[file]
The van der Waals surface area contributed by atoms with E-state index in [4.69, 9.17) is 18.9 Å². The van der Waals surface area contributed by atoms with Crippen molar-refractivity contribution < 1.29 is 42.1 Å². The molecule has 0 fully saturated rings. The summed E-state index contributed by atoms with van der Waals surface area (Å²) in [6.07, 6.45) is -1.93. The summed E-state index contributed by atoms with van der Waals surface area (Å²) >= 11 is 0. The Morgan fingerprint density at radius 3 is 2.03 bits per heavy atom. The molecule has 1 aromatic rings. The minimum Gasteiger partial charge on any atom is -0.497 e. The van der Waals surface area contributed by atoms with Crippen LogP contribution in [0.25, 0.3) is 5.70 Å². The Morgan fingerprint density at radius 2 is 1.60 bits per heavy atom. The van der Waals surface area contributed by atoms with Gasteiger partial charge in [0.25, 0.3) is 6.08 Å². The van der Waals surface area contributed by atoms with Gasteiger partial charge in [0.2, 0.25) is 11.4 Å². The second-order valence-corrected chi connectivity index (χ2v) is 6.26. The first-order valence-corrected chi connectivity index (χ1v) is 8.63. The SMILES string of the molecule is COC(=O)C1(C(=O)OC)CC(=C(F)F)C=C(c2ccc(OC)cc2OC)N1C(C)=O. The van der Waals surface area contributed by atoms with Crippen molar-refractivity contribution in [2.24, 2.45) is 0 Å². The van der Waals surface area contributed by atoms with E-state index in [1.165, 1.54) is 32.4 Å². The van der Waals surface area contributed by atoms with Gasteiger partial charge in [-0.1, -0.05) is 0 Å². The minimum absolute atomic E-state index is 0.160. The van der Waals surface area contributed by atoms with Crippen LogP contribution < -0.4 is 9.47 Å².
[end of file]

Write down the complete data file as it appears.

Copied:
The van der Waals surface area contributed by atoms with E-state index in [4.69, 9.17) is 18.9 Å². The van der Waals surface area contributed by atoms with Crippen molar-refractivity contribution < 1.29 is 42.1 Å². The molecule has 0 fully saturated rings. The summed E-state index contributed by atoms with van der Waals surface area (Å²) in [6.07, 6.45) is -1.93. The summed E-state index contributed by atoms with van der Waals surface area (Å²) >= 11 is 0. The Morgan fingerprint density at radius 3 is 2.03 bits per heavy atom. The molecule has 1 aromatic rings. The minimum Gasteiger partial charge on any atom is -0.497 e. The van der Waals surface area contributed by atoms with Crippen LogP contribution in [0.25, 0.3) is 5.70 Å². The Morgan fingerprint density at radius 2 is 1.60 bits per heavy atom. The van der Waals surface area contributed by atoms with Gasteiger partial charge in [0.25, 0.3) is 6.08 Å². The van der Waals surface area contributed by atoms with Gasteiger partial charge in [0.2, 0.25) is 11.4 Å². The second-order valence-corrected chi connectivity index (χ2v) is 6.26. The first-order valence-corrected chi connectivity index (χ1v) is 8.63. The SMILES string of the molecule is COC(=O)C1(C(=O)OC)CC(=C(F)F)C=C(c2ccc(OC)cc2OC)N1C(C)=O. The van der Waals surface area contributed by atoms with Crippen molar-refractivity contribution in [2.24, 2.45) is 0 Å². The van der Waals surface area contributed by atoms with E-state index in [1.165, 1.54) is 32.4 Å². The van der Waals surface area contributed by atoms with Gasteiger partial charge in [-0.1, -0.05) is 0 Å². The minimum absolute atomic E-state index is 0.160. The van der Waals surface area contributed by atoms with Crippen LogP contribution < -0.4 is 9.47 Å².